Issued: Sat, 13 Oct 2018 20:27:00 BST
Presenter: Jessica Harrison-Hall, British Museum
Date: Friday 26 October 2018
Time: 18:30 - 20:00
Venue: Lecture Theatre, Sir Charles Wilson Building, Kelvin Way, University of Glasgow
In a museum context, when we think about interpreting China we are considering how to present visually a very long and diverse series of histories. This illustrated presentation uses the narrative of the new China galleries at the British Museum as a case study, and through a curatorial lens examines some of the critical choices that are encountered when displaying China. The talk introduces the major figures who have shaped China displays of the past and highlights the changing audiences that the displays serve. It also prompts and opens up discussions about how to present difficult or contested histories. The British Museum treads a fine line between a research institute and a tourist attraction, within it China is displayed to ignite the imaginations and satisfy the most critical of eyes.
Jessica Harrison-Hall is Head of the China Section, Curator of Chinese Ceramics, the Sir Percival David Collection, Chinese Decorative Arts and Vietnam at the British Museum. Her research interests are in the material culture of the Ming and Qing dynasties, and China’s global relationships. Her most recent publication is China: A History in Objects (2017). She was Principal Investigator of an AHRC project with Professor Craig Clunas of Oxford University, investigating early Ming connections with the wider world (2012–2016), resulting in the exhibition and book, Ming: 50 Years That Changed China (2014), popular book Ming: Art, People and Places (2014), and conference proceedings Ming China: Courts and Contacts 1400-1450 (2016).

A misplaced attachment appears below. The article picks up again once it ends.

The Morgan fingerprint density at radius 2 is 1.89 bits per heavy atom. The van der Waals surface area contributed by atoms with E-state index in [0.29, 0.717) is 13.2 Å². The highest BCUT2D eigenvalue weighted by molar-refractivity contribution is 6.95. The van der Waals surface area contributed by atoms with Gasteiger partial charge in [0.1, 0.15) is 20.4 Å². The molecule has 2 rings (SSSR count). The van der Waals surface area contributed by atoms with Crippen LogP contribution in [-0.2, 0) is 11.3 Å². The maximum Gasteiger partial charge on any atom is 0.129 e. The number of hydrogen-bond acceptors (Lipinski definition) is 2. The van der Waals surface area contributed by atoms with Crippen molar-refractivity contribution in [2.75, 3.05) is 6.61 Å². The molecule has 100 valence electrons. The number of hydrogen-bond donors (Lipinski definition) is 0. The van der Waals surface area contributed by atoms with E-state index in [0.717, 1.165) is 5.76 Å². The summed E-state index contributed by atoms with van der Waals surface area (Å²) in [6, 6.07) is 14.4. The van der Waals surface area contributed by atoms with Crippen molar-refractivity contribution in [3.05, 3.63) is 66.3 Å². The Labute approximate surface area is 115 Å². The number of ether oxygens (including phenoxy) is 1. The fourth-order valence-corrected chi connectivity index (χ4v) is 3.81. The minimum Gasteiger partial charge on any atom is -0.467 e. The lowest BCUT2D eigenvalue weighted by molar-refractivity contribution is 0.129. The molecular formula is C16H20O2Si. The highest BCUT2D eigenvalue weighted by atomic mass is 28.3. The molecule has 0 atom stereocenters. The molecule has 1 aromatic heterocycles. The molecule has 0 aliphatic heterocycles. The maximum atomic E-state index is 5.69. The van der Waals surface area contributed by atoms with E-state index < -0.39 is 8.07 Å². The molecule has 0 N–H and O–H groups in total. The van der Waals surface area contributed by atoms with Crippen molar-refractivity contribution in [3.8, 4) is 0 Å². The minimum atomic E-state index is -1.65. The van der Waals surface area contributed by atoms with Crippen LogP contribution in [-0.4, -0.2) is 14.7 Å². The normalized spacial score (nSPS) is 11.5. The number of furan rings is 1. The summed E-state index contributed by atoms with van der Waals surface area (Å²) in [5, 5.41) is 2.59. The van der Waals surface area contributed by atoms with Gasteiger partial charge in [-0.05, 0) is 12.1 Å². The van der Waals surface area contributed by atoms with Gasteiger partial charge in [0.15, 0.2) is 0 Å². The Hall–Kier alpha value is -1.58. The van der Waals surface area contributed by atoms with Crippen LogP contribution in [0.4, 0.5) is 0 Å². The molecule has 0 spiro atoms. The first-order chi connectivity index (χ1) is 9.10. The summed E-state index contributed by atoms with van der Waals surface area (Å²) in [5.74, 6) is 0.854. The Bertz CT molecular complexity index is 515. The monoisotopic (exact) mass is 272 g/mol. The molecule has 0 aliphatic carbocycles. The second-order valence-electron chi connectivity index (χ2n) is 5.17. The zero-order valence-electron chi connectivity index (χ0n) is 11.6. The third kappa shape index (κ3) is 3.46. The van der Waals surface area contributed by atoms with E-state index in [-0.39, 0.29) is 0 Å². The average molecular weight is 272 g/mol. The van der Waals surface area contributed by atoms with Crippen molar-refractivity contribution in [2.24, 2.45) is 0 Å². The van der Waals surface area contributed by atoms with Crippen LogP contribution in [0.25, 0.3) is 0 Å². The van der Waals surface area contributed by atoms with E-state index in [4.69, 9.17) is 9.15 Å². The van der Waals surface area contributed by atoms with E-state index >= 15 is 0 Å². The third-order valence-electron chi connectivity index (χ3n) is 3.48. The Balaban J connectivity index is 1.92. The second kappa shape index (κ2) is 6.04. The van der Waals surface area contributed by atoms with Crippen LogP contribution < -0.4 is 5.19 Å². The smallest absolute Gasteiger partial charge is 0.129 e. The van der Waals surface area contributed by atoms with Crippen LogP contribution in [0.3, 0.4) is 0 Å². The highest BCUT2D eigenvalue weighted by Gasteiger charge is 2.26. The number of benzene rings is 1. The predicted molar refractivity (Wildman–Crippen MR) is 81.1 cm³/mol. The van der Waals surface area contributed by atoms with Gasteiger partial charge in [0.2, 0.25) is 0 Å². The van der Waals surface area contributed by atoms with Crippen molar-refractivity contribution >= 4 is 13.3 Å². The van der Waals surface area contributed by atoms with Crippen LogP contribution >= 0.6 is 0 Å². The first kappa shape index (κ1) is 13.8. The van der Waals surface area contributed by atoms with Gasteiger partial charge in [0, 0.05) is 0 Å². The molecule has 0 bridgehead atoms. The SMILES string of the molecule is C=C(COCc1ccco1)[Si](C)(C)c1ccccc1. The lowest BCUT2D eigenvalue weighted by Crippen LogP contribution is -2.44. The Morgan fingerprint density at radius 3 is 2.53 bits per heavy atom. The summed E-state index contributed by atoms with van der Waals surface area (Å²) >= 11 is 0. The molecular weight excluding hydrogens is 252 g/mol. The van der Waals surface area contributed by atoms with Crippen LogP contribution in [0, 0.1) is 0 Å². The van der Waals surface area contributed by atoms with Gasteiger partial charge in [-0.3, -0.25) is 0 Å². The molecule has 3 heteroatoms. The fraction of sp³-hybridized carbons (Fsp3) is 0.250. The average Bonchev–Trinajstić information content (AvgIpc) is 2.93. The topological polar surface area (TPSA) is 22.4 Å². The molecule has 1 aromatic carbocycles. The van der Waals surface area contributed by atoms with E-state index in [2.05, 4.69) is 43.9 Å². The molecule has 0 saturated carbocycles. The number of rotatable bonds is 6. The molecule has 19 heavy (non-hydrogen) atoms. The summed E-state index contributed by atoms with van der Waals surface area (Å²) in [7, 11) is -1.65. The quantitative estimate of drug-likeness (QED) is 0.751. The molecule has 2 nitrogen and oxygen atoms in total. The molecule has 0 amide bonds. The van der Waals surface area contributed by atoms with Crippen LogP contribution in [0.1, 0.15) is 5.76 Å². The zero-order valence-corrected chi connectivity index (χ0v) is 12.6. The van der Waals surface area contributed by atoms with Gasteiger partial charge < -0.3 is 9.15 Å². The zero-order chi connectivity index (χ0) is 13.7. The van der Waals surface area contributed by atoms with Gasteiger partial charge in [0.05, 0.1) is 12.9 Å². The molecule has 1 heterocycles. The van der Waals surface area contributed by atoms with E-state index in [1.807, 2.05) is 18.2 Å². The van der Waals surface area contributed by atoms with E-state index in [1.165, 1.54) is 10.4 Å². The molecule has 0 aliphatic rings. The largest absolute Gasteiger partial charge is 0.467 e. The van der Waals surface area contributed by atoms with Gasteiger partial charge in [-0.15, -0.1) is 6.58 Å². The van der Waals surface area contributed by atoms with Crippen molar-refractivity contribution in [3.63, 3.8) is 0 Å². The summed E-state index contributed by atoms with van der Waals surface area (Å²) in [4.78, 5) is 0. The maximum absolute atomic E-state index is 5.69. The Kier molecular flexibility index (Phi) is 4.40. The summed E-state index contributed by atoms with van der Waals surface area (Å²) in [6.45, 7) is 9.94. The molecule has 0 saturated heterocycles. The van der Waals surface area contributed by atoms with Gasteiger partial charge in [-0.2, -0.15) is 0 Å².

All welcome. This event will be preceded by a reception in the foyer from 18:00.
This public lecture is held as part of the conference "Understanding China: Challenges and New Perspectives" organized by the Postgraduate Network of the Scottish Centre for China Research. This conference is supported by the Chancellor's Fund, the New Initiatives Fund, the MacFie Bequest and the Confucius Institute of the University of Glasgow.